In Nov. 1975, Ps and J took steps to register the M Corp. stock received in the acquisition. In Jan. 1976, Ps and J sold 90 percent of such stock.
HELD: J did not intend to sell his M Corp. stock at the time of its acquisition. The acquisition and subsequent sale o f M Corp. stock were not part of a pre-arranged plan to ‘cash out‘ J’s investment in M Corp. Ps under these circumstances maintained the continuity of interest necessary for the acquisition to qualify as a reorganization under IRC 368 (a).
2. Continuity of Business Enterprise (COBE)– Under the income tax regulations, a transaction constitutes a tax-free reorganization only if there is “a continuity of the business enterprise under the modified corporate form”. Treas Regs. 1.368-1 COBE requires that the acquiring corporation either continue the acquired corporation’s historic business or use a significant portion of the acquired corporation’s historic business assets in a business. Treas Regs.1.369-1 (d)(2).
In essence, the acquiring corporation must retain a link to the business enterprise of the acquired corporation by continuing the acquired corporation’s business or by using the acquired corporation’s business assets in a business. Berry Petrolium Co. v. Comm’r, 104 T.C. 584, 635-638 (1995) affd. 142 F.3d 442 (9th Cir 1998).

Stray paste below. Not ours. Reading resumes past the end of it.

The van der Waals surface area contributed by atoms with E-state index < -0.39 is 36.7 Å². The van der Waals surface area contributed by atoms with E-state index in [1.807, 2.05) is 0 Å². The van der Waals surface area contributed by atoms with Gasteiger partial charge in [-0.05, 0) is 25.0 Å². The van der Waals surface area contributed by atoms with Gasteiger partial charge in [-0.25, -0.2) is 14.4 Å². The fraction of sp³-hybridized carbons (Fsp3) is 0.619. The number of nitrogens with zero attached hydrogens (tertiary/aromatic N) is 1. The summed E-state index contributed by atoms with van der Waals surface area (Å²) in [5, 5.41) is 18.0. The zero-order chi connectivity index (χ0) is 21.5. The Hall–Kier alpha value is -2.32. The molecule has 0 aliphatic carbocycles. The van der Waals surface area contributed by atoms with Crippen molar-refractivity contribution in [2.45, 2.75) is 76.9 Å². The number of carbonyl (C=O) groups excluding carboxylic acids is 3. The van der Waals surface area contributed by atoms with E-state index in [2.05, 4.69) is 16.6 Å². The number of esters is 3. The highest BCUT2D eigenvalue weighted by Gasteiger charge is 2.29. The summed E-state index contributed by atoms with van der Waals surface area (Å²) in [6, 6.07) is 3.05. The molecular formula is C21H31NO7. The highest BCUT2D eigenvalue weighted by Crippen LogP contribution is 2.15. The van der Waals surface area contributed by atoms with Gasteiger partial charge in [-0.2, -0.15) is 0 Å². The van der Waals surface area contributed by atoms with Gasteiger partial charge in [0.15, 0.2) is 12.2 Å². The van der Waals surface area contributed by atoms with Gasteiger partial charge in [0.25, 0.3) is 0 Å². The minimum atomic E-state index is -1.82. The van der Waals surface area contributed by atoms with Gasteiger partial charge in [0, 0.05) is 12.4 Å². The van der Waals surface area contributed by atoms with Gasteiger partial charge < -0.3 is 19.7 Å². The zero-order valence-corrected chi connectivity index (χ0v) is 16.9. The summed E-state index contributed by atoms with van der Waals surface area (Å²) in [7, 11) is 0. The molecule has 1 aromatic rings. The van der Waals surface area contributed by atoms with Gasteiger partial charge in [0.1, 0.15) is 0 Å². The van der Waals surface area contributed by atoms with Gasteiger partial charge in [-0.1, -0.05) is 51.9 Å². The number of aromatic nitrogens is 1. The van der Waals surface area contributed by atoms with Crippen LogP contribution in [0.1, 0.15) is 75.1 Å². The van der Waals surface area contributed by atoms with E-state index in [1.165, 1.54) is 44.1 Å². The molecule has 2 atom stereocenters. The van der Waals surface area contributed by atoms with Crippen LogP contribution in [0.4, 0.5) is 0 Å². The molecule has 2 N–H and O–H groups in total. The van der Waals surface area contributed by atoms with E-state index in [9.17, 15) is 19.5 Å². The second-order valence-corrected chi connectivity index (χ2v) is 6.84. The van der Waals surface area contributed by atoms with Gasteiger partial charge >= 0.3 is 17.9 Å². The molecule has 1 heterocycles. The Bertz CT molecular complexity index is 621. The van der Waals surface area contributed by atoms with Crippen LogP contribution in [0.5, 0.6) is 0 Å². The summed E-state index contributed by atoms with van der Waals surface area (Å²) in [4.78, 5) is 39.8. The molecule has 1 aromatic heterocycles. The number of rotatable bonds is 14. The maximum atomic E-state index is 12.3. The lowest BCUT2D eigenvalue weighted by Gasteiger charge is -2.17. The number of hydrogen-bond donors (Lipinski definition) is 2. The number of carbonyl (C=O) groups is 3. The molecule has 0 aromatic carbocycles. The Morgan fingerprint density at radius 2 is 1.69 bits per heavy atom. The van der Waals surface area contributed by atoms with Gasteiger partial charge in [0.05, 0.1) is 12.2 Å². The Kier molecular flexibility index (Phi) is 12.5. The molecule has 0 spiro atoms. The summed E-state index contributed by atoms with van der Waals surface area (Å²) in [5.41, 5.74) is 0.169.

Didn’t Work: In Honbarrier v. Comm’r, 115 T.C. 300 (2000) H was the sole shareholder of P. P was engaged in the business of hauling packaged freight in trucks. Its trucking operations were terminated in 1988. By 1990, P had sold its operating assets. P invested the proceeds from the sale of its operating assets in tax-exempt bonds and a municipal bond fund.
C was a privately held trucking company that operated as a bulk carrier of chemicals. The majority of C’s stock was owned by H.
On Dec. 31, 1993, P was merged into C. Pursuant to the merger, H received 17,840 shares of C stock for his P stock. The value of the 17,840 shares was determined to be equal to the net fair market value of P’s assets. P and H treated the merger as a tax-free reorganization within the meaning of IRC 368 (a)(1)(A).